Above all, I had to find a successful way to deal with limitations. Many beginning photographers see limitations as a negative thing. However, professionals know better. Pros know that limitations force us to be creative. We know that being forced to be creative is an asset, not a shortcoming, and definitely not a cheap solution to an unwanted problem.
One could argue that if one chooses his profession well that profession, plus the ancillary activities it generates, are plenty to fill one’s life to the brim. Hobbies, therefore, are not only unnecessary they are also unwanted distractions from what may be called ‘one’s life’s mission’ or ‘one’s life’s work.’ While I agree that this may be the case for some it has never been the case for me. I have never seen things that way. Not because I don’t have a life goal, I do, and not because I am not passionate about my profession, I am. Simply because as I stated earlier my life goal is to create the lifestyle I desire and one of the aspects of this lifestyle is being able to engage in non-profession-related activities.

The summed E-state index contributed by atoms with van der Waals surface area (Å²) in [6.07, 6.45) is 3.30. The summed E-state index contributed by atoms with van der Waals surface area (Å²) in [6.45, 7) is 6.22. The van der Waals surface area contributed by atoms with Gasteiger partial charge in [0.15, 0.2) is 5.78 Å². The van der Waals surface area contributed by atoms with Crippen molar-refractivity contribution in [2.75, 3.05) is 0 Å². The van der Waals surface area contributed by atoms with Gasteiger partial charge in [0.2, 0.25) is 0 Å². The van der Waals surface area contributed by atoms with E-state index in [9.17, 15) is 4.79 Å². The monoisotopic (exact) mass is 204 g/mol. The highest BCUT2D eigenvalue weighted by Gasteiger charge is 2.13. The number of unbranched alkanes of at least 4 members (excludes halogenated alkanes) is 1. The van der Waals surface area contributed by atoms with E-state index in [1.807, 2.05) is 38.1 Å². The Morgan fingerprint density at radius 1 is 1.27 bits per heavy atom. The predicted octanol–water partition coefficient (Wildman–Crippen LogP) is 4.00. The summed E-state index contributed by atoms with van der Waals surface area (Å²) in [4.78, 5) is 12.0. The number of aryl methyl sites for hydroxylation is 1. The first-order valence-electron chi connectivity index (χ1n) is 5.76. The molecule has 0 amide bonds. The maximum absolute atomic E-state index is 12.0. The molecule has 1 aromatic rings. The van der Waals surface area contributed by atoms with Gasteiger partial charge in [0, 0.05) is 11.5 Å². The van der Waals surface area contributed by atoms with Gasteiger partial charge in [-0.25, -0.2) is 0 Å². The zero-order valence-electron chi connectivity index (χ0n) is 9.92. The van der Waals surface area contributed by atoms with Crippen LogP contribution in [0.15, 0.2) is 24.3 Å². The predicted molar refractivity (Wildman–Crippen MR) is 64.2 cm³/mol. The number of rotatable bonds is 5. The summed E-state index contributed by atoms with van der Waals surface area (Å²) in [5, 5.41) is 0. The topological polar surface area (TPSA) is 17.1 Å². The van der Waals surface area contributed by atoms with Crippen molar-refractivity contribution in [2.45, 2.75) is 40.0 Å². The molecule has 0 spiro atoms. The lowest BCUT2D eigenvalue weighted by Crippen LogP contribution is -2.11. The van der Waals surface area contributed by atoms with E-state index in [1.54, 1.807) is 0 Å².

Studying At Home With Alain Briot
The coronavirus situation has brought social distancing forcing us to stay home and limiting our photographic activities. I offer several ways for you to study without leaving home. First, you can refine and master your photographic skills with my Mastery Workshops on USB or DVD series. The Mastery Workshops focus on all areas of photography: processing, marketing, composition, etc. I have a 20 to 50% off offer, depending on how many Mastery Workshops you order at the same time. All the details can be found HERE. This link is also accessible from my home page.
Second, you can also study with my series of eBooks. These also focus on all areas of photography. Discounts are available if you purchase several eBooks at the same time. Check them out HERE.
About Alain Briot
You can find more information about my tutorials, photographs, writings, and workshops as well as subscribe to my Free Monthly Newsletter on our website. You will receive 40 free eBooks when you subscribe to my newsletter.